The pickles I made last Sunday should be ready today. Of course, that is how most weekends start for me: making pickles, chickpea bread, flat bread, a marinade, a dough, cookies, ice cream, or something that will be consumed that day or later in the week. My Saturday ritual right now is a chickpea bread (farinata) with tahini and yogurt to accompany my football watching (which my three year old joins me to do…watch, that is, not to eat the farinata). The classic commercial told us that weekends are made for Michelob, but mine seem to be made for prepping and eating food, and hoping my kid will join me. She still says no to farinata (though continues to say yes to feta and blue cheese). And I’m drinking beer, of course.
With one more kid now in the house, our weekends and weekdays are back to revolving around poop, feedings, and sleep. My one week old boy and I already have a lot in common. If he develops a love of beer, too, I’ll be in trouble. Or in luck. It depends on how good his fake id is later in life and where his travels take him. I imagine asking him, at some point, to bring me back a case of Pliny. In fact, most of my fantasies about my kids’ futures involve me asking them to bring me back a case of Pliny. This is the only reason I would support my daughter going to Berkeley. Easy access to Northern California beer and FedEx.
Every year I also intend to really get this pickling thing in high gear. Cucumber refrigerator pickles will always be my mainstay, but I know I should have been pickling okra, cauliflower, and other goodies too. Take a vegetable, brine it, make it slightly sour and tangy, and you have one of the greatest contradictions in the culinary world. When something seems spoiled, it’s good! This point, of course, is the basis of sour beer. My passion for sour beer far exceeds my passion for pickling. It is a passion more akin to Calvin Trillin’s love of pimientos. If I could make the newly opened Cascade Barrel House in Portland open a branch in Columbia, Missouri today (and Lexington, Kentucky next year), I would. That is my version of the pimiento fantasy.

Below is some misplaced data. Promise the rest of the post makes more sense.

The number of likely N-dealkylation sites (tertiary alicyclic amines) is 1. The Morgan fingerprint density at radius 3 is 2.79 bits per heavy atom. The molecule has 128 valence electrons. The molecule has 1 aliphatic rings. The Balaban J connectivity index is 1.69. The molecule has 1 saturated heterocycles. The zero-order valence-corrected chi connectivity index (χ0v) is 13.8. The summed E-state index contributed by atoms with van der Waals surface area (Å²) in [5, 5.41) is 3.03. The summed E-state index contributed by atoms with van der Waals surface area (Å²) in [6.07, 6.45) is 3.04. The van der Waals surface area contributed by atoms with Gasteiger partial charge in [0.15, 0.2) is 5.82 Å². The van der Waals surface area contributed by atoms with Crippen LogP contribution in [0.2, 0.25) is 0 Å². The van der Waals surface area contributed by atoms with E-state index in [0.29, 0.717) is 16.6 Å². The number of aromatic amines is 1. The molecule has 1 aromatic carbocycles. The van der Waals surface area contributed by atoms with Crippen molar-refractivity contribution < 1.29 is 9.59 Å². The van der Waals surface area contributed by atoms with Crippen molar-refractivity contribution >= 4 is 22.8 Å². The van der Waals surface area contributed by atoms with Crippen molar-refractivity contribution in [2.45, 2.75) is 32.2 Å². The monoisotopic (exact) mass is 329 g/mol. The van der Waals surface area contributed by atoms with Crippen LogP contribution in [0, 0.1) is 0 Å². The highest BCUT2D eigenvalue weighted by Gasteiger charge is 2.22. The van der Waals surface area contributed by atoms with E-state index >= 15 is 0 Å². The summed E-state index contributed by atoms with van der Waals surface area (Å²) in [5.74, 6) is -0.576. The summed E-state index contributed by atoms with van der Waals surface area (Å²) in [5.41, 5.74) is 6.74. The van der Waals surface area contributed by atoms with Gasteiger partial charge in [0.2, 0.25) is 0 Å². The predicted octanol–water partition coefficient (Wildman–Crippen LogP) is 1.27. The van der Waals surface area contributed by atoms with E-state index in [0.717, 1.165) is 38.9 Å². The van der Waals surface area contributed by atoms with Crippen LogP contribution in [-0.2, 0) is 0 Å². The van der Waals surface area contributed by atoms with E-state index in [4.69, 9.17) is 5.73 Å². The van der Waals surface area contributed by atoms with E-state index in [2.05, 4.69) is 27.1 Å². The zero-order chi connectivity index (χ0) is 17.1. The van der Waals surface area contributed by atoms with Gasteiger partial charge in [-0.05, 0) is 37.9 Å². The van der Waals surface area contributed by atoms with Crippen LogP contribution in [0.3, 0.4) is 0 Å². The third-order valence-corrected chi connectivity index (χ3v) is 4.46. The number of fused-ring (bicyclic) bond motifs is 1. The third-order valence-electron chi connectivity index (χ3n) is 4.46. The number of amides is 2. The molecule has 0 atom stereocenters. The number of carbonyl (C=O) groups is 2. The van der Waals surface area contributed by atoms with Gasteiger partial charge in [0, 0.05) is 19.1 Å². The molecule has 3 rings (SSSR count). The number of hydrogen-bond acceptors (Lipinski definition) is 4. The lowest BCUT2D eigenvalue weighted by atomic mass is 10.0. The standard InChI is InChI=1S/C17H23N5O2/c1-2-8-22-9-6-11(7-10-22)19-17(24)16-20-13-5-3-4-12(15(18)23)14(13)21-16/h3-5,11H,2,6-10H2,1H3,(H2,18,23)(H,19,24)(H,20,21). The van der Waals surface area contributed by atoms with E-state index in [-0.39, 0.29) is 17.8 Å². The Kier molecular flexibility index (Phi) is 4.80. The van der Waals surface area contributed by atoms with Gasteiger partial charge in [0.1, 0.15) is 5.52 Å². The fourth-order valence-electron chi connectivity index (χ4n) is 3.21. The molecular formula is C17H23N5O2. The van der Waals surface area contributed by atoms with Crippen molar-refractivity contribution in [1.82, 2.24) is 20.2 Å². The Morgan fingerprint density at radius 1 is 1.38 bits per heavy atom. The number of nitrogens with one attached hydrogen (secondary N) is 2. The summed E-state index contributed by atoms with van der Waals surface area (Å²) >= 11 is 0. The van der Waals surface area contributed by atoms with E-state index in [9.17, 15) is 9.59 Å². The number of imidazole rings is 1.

During one trip to the public library this past spring so that my daughter could play in the toy kitchen that is far inferior to the one we have at home, I checked out a handy book on pickling. Basically, it’s all the same. Spice. Acid. Time. Even the simplicity of that formula, however, never motivated me beyond picking up the bag of pickling cukes at the farmer’s market and doing my routine on them. Plus, public library books seem to be due three days after you check them out. Mostly, I blame my wife who promised to learn about canning and become the canner of the house. I am the pickle man. She could be the canning woman. We’d be the ultimate tag team. But it didn’t happen. I also have to draw attention to my daughter, whose toy kitchen culinary concoctions have no equal on earth. One meal she makes is “chicken meringue tuna salad,” an idea that sounds fantastic to me and might be as good as pickled okra.
As I’m typing this, I’m imagining two things: what to eat with those pickles today (hard boiled eggs? tahini and yogurt sauce) and the lamb with flat bread I will make for dinner tonight. And, of course, what beer to drink today as I’m trying to do all this and comfort a week old boy who is pooping, feeding and sleeping.
I’m also thinking about a big celebratory beer bash I want to hold in a few weeks. I’m no Dr. Bill, of course, but part of this fantasy of what to eat, what kinds of beers can my kids get for me when they are old enough to buy beer and are traveling the country or attending college, and what should I pickle is how can I share what I’ve collected. Maybe when we move I’ll get a nice finished basement in our new house where I can put in a Quickie-Mart styled cooler and fill it with my beer (as it appears, Dr. Bill does). I’ll invite newly made Kentucky friends over to sit and drink from the collection and I’ll make farinata and tahini and yogurt sauce as a snack to eat while we drink. If I do this right, I’ll also own a goat so that I can make cheese. Or I’ll at least make cheese (having a cat right now is enough work as it is….nothing like an animal that feeds, sleeps, and poops in your house, even if it is in a box). Until then, I need to get some people over, figure which beers to open and share, and how much chickpea flour I need to make enough farinata to feed them. Maybe there will be pickles, too.